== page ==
Lyric – Zwan (2003)

Billy Corgan may have ruled the ’90s with The Smashing Pumpkins, but at the risk of sacrilege, his single best piece of work may be the album he recorded in 2003 with the highly combustible Zwan. The Pumpkins’ implosion at the end of the century hit its leader hard, leading him to seek—and apparently find—refuge in Catholicism. Before the dust could settle, he assembled a crew of indie all-stars to embark on a bold new chapter, penning the songs to match. “Here comes my faith” goes the opening line of the first song, “Lyric,” as the guitars break into one of his best melodies since Siamese Daydream. The record doesn’t let up from there. Two tracks later we get “Declarations of Faith,” another hard-charging and supremely tuneful Christian anthem, but nothing that could prepare us for the climactic 14-minute epic “Jesus, I / Mary Star of the Sea.” Subtle, this was not. Too bad the notoriously egomaniacal singer had worn out his welcome in the broader culture, and no one paid attention. They would have heard MTV’s auteur of angst giving voice to a joy nearly unthinkable five years beforehand.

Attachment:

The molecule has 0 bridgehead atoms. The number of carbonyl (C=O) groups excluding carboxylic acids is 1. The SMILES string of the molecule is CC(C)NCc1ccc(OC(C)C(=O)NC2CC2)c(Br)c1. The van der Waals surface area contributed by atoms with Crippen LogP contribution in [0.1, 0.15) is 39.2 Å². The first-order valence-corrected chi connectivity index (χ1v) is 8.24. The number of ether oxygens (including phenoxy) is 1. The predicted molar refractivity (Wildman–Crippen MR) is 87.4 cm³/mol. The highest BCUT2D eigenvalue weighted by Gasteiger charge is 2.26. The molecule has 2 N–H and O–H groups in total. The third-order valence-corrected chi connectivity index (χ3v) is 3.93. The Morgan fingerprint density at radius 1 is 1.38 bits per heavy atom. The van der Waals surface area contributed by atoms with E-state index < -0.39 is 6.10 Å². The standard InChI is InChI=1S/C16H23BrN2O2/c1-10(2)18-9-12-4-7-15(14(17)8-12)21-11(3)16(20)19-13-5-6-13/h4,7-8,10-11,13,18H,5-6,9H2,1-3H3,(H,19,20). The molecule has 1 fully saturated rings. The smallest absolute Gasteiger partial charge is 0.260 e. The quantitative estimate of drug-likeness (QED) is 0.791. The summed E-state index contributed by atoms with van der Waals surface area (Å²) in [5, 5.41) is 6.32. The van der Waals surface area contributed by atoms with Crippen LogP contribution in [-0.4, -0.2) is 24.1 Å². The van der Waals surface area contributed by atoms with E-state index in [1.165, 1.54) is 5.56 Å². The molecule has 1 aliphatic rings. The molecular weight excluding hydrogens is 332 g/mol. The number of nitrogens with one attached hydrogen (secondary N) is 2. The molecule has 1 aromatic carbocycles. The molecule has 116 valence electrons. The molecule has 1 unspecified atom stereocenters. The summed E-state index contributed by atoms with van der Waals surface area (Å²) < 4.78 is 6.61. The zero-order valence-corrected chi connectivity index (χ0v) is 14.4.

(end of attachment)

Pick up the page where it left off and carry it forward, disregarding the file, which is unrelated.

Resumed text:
Head Above Water – Avril Lavigne (2018)

More or less breaking news, the first release from the Canadian hitmaker after a five-year silence is as much a praise song as it is a power ballad. She wrote it in the midst of a miraculous recovery (rescue?) from a near-fatal bout with Lyme disease, and rebirth comes across loud and clear. “I thought I was dying,” she wrote in conjunction with the release, “and I had accepted that I was going to die. My mom laid with me in bed and held me. Under my breath, I prayed ‘God, please help to keep my head above the water.’ In that moment, the songwriting of this album began. It was like I tapped into something.” Thankfully, Lavigne’s knack with a killer hook—and just enough attitude—survived the ordeal intact. To describe the accompanying video as “baptismal” would not be a stretch. Coming soon to a worship service near you.

Honorable Mentions:Christian of the World” – Tommy James (1971), “To Know Love” – Barry McGuire (1973), “I Believe in Jesus” – Donna Summer (1980), “5/4” – Sunny Day Real Estate (1995), “Born Again” – Richard Ashcroft (2010)